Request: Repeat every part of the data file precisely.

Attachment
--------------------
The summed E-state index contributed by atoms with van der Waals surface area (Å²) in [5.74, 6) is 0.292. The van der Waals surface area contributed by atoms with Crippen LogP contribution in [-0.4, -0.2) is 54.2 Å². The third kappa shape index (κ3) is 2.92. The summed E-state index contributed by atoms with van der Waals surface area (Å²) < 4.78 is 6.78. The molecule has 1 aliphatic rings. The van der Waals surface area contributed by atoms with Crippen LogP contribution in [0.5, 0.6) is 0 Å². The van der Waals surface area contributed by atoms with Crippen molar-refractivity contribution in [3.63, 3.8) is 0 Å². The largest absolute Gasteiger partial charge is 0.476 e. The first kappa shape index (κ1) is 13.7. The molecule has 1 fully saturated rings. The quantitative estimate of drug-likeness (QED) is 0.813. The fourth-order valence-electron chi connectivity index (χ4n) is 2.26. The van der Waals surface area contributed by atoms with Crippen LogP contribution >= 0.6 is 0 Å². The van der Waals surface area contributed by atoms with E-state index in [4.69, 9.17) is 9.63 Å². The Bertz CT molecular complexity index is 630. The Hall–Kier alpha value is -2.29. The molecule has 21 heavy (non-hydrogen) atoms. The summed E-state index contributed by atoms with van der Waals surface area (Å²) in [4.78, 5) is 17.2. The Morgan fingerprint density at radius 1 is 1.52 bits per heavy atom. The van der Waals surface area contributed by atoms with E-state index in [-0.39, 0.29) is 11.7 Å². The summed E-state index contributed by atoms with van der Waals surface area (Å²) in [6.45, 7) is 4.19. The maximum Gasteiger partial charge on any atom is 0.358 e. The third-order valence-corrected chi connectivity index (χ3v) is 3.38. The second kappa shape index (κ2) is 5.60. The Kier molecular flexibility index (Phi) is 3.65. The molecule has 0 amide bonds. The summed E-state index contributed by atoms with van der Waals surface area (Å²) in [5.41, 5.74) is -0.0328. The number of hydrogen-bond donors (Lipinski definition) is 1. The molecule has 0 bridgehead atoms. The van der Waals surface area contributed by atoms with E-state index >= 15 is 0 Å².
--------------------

The summed E-state index contributed by atoms with van der Waals surface area (Å²) in [5.74, 6) is 0.292. The van der Waals surface area contributed by atoms with Crippen LogP contribution in [-0.4, -0.2) is 54.2 Å². The third kappa shape index (κ3) is 2.92. The summed E-state index contributed by atoms with van der Waals surface area (Å²) < 4.78 is 6.78. The molecule has 1 aliphatic rings. The van der Waals surface area contributed by atoms with Crippen LogP contribution in [0.5, 0.6) is 0 Å². The van der Waals surface area contributed by atoms with Crippen molar-refractivity contribution in [3.63, 3.8) is 0 Å². The largest absolute Gasteiger partial charge is 0.476 e. The first kappa shape index (κ1) is 13.7. The molecule has 1 fully saturated rings. The quantitative estimate of drug-likeness (QED) is 0.813. The fourth-order valence-electron chi connectivity index (χ4n) is 2.26. The van der Waals surface area contributed by atoms with Crippen LogP contribution >= 0.6 is 0 Å². The van der Waals surface area contributed by atoms with E-state index in [4.69, 9.17) is 9.63 Å². The Bertz CT molecular complexity index is 630. The Hall–Kier alpha value is -2.29. The molecule has 21 heavy (non-hydrogen) atoms. The summed E-state index contributed by atoms with van der Waals surface area (Å²) in [4.78, 5) is 17.2. The Morgan fingerprint density at radius 1 is 1.52 bits per heavy atom. The van der Waals surface area contributed by atoms with E-state index in [-0.39, 0.29) is 11.7 Å². The summed E-state index contributed by atoms with van der Waals surface area (Å²) in [6.45, 7) is 4.19. The maximum Gasteiger partial charge on any atom is 0.358 e. The third-order valence-corrected chi connectivity index (χ3v) is 3.38. The second kappa shape index (κ2) is 5.60. The Kier molecular flexibility index (Phi) is 3.65. The molecule has 0 amide bonds. The summed E-state index contributed by atoms with van der Waals surface area (Å²) in [5.41, 5.74) is -0.0328. The number of hydrogen-bond donors (Lipinski definition) is 1. The molecule has 0 bridgehead atoms. The van der Waals surface area contributed by atoms with E-state index >= 15 is 0 Å².